FERGUSON, Mo. — Ferguson city leaders, struggling to balance a budget decimated by fallout from the unrest that followed the police shooting of 18-year-old Michael Brown, will ask voters in August for a second tax increase, Mayor James Knowles III said Monday.
The Ferguson City Council, at a special meeting on Sunday, voted to put on the Aug. 2 ballot a proposal to raise the city utility tax by 2 percent. Knowles said approval of the increase would generate about $700,000 annually. The proposal comes after voters in the St. Louis suburb in April approved a half-cent sales tax increase and narrowly defeated a property tax increase.
Brown, who was black and unarmed, was fatally shot by white officer Darren Wilson on Aug. 9, 2014. A St. Louis county grand jury and the U.S. Department of Justice cleared Wilson of criminal wrongdoing. He resigned from the police force in November 2014.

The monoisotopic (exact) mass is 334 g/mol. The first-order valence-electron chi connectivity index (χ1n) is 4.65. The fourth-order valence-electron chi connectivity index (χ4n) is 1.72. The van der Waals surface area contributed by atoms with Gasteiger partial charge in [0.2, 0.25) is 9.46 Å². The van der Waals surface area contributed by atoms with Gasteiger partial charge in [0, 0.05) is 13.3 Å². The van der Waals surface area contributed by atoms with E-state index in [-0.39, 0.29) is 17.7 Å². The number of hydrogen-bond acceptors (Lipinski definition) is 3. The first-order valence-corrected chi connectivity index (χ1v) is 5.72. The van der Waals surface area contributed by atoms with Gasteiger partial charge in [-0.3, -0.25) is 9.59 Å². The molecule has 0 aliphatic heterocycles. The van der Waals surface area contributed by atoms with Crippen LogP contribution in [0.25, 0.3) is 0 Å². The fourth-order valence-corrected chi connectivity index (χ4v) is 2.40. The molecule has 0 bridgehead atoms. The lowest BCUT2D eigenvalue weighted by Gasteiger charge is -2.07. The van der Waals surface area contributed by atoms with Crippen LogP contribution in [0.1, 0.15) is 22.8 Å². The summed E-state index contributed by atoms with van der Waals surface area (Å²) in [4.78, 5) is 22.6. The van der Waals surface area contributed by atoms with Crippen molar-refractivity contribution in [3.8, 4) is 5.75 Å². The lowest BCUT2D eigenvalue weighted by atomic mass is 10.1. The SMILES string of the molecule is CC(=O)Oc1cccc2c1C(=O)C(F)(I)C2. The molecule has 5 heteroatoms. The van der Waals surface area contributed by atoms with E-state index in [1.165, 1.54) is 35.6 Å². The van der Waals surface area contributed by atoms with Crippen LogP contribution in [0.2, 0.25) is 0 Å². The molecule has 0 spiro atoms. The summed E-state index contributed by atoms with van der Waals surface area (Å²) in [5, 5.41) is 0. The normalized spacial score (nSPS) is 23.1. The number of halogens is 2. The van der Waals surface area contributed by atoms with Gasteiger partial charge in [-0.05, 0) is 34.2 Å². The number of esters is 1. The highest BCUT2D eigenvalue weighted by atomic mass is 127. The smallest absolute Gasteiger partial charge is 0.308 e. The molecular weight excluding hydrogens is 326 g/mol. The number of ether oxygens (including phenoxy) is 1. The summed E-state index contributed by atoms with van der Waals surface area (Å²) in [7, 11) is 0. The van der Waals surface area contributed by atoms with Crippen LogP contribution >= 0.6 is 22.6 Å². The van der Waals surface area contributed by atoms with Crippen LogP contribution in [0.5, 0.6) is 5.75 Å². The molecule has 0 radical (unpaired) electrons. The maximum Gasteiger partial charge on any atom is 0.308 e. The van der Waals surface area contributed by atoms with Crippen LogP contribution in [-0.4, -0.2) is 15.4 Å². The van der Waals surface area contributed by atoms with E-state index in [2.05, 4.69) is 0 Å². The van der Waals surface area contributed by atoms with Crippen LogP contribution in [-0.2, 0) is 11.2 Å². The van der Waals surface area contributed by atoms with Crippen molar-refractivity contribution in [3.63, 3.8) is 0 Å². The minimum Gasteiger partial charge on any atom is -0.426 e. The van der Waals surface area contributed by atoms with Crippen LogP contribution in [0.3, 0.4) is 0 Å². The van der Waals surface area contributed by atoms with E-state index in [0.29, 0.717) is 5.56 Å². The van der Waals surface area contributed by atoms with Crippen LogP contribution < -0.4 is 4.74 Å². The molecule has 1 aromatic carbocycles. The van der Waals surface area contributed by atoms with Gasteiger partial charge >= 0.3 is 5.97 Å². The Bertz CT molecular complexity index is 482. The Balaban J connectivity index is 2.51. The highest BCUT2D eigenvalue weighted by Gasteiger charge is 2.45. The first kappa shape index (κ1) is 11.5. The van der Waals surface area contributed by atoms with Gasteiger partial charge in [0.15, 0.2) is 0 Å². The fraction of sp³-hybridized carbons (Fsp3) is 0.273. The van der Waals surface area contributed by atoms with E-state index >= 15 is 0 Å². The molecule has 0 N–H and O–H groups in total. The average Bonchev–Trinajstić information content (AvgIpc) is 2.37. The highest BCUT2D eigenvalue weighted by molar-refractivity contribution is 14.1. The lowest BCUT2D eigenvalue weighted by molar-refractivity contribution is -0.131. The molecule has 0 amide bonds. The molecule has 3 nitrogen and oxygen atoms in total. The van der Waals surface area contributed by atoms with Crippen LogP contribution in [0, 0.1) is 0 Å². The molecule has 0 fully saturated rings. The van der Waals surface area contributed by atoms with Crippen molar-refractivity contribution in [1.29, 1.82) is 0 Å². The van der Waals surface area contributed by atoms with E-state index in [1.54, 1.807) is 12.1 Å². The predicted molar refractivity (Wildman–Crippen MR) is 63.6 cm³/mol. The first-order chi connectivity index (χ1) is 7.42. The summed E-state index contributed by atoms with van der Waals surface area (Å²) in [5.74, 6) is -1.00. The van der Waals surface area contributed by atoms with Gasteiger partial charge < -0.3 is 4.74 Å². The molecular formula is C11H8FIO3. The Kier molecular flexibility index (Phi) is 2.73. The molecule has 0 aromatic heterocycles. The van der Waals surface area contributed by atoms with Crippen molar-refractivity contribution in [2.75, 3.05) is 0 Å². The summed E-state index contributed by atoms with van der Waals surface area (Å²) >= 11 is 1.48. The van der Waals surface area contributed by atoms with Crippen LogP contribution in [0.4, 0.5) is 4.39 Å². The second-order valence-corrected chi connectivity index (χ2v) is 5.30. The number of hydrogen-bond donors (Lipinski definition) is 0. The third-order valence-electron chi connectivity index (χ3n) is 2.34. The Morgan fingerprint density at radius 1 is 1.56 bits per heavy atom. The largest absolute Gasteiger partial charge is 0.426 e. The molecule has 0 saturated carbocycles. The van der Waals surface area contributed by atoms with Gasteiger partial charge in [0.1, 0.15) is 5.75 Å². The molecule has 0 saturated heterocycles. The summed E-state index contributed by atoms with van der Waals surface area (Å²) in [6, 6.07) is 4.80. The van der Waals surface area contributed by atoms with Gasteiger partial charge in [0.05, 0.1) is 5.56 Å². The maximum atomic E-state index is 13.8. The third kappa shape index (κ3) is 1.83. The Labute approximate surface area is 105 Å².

The shooting led to months of unrest that included looting. Sales and property tax revenue in Ferguson has dropped off sharply over the past 21 months, while legal fees have risen drastically.
The city also took a financial hit due to court reforms it put in place. The shooting raised awareness about a court system that generated revenue largely on the backs of poor and minority residents. Knowles said reforms were implemented within weeks of the shooting.
In March, the city agreed to additional reforms as part of a settlement with the Justice Department. The settlement aimed at eliminating racial bias and profiling in Ferguson’s criminal justice system is expected to cost at least $2.3 million over the next three years. But Knowles said it is the lost revenue, not the cost of the Justice Department agreement, that is behind the tax increase proposal.
“If we still had the revenue we used to have, doing the consent decree would not be a big deal,” Knowles said. “We’ve had millions of dollars of revenue fall from sales tax, property tax and court revenue.”
Ferguson’s budget deficit reached nearly $3 million before the April tax was approved.